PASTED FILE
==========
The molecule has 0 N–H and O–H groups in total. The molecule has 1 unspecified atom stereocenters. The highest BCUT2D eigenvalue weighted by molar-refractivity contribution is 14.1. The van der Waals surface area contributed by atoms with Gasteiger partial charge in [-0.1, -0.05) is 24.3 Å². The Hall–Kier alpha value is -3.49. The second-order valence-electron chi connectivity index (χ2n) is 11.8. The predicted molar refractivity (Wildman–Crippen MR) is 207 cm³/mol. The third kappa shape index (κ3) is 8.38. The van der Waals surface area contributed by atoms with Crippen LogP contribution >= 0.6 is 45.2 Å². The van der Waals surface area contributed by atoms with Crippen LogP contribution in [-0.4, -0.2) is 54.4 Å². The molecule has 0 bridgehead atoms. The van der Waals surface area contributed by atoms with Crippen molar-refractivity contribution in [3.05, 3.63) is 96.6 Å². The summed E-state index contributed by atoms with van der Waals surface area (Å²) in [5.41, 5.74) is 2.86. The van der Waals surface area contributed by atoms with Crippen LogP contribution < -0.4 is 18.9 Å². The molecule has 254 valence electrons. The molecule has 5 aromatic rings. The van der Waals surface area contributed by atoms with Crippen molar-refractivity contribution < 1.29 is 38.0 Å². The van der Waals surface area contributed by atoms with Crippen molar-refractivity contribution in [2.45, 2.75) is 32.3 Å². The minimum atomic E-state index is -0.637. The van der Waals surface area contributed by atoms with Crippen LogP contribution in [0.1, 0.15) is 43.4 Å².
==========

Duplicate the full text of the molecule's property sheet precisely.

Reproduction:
The molecule has 0 N–H and O–H groups in total. The molecule has 1 unspecified atom stereocenters. The highest BCUT2D eigenvalue weighted by molar-refractivity contribution is 14.1. The van der Waals surface area contributed by atoms with Gasteiger partial charge in [-0.1, -0.05) is 24.3 Å². The Hall–Kier alpha value is -3.49. The second-order valence-electron chi connectivity index (χ2n) is 11.8. The predicted molar refractivity (Wildman–Crippen MR) is 207 cm³/mol. The third kappa shape index (κ3) is 8.38. The van der Waals surface area contributed by atoms with Crippen LogP contribution >= 0.6 is 45.2 Å². The van der Waals surface area contributed by atoms with Crippen LogP contribution in [-0.4, -0.2) is 54.4 Å². The molecule has 0 bridgehead atoms. The van der Waals surface area contributed by atoms with Crippen molar-refractivity contribution in [3.05, 3.63) is 96.6 Å². The summed E-state index contributed by atoms with van der Waals surface area (Å²) in [5.41, 5.74) is 2.86. The van der Waals surface area contributed by atoms with Crippen LogP contribution < -0.4 is 18.9 Å². The molecule has 254 valence electrons. The molecule has 5 aromatic rings. The van der Waals surface area contributed by atoms with Crippen molar-refractivity contribution < 1.29 is 38.0 Å². The van der Waals surface area contributed by atoms with Crippen molar-refractivity contribution in [2.45, 2.75) is 32.3 Å². The minimum atomic E-state index is -0.637. The van der Waals surface area contributed by atoms with Crippen LogP contribution in [0.1, 0.15) is 43.4 Å².